In the obfuscated world of financial investments and high speed computer trading, market directions not only turn on a split second, but for a shifting assortment of reasons over a period of time.
Currently, it’s all about the Federal Reserve Board and its intentions. Since financial institutions that do the bulk of stock/bond trading have focused on the Federal Reserve’s continuation of its huge quantitative easing, targeting $85 billion a month toward the U.S. Treasury’s ongoing debt auctions, and the major banks’ oversupply of mortgage-backed securities, this fed accommodation has kept interest rates artificially low. Even a hint that this might soon taper off, or even stop in the foreseeable future, was enough to cause traders to immediately hit the sell button almost two weeks ago.
Within minutes of chairman Ben Bernanke’s hinting of “taking the foot off the easing pedal,” at a post-Fed announcement press conference, stocks, bonds, and commodities started an immediate swoon. Conversely, interest rates spiraled upward, while the dollar strengthened substantially in relation to other leading world currencies. Gold, traditionally strongest during periods of inflationary anticipation, accelerated a downward plunge starting last summer. But the main conduit to watch going forward is the strength of trust that the U.S. liquidity markets retain in the long-term commitment of the Fed’s ongoing paymasters.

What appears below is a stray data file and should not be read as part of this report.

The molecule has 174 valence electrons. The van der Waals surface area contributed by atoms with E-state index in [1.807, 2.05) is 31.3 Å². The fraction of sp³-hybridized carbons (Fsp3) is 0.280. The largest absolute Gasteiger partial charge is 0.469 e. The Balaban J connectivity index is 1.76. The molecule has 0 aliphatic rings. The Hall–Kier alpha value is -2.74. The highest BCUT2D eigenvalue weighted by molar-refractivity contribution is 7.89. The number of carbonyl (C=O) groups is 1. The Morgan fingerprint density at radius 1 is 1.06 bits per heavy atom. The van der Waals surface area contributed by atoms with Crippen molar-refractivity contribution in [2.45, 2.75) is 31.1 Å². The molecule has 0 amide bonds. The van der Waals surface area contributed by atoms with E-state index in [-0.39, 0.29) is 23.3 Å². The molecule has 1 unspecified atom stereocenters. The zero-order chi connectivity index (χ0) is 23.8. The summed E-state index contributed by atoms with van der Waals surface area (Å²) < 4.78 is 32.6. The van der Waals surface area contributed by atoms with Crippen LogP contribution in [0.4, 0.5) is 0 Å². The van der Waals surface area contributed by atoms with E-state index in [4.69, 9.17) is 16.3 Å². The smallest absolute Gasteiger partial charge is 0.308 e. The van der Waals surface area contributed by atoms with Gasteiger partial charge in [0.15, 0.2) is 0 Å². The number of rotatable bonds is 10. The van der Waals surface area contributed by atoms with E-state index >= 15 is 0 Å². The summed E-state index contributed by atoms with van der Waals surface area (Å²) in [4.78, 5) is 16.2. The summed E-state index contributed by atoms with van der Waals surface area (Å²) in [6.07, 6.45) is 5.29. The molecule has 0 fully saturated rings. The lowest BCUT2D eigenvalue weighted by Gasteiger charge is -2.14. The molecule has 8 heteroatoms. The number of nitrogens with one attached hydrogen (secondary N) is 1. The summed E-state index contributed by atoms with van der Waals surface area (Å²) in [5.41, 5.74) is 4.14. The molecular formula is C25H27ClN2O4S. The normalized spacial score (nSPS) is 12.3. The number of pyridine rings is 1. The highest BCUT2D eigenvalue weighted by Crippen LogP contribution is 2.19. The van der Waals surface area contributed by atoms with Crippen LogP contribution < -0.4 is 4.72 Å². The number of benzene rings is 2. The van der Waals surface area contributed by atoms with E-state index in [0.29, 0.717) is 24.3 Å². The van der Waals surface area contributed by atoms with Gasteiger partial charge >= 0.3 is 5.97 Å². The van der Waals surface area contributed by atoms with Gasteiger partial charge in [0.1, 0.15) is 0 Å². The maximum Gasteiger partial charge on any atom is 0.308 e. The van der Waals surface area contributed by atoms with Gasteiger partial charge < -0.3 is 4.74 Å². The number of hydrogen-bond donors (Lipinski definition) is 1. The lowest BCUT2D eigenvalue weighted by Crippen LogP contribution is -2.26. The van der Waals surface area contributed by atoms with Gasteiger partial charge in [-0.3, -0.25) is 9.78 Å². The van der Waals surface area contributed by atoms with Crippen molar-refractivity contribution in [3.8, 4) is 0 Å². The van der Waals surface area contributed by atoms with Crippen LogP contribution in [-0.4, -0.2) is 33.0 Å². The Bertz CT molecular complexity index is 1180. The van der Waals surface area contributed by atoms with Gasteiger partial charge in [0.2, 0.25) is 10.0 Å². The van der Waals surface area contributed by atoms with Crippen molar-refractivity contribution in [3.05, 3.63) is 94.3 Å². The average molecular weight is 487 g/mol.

What reversed the stock markets’ three day plunge was mid-June’s unexpected official 1.8% first quarter annualized gross domestic product growth. Normally, this would be a cause for a long term stock market swoon, traditionally weaned on price-earning ratios, revenue growth, and bottom-line profits.
But with the current entitlement mentality, created by the Federal Reserve’s monthly guaranteed fixed payments, the weaker first quarter gross domestic product report, signaled that there will be no back-off from either the amount ($85 billion), which had been cast in doubt by economic upturn as seen by the Fed, which triggered a warning that the Federal Reserve’s objective would engender a tapering, leading to a sooner than planned termination.
With a more realistic “maintenance and repair” economic outlook indicated by responsible analysts, financial markets should stabilize until the end of the 2013 fiscal year ending on September 30. At that time, the White House/Congressional continuing resolutions will come to an end; and the “real world” of debt ceiling and reassessing the impact of budget deficits, as well as additional 2014 Obamacare taxes, will have to be faced realistically going forward.
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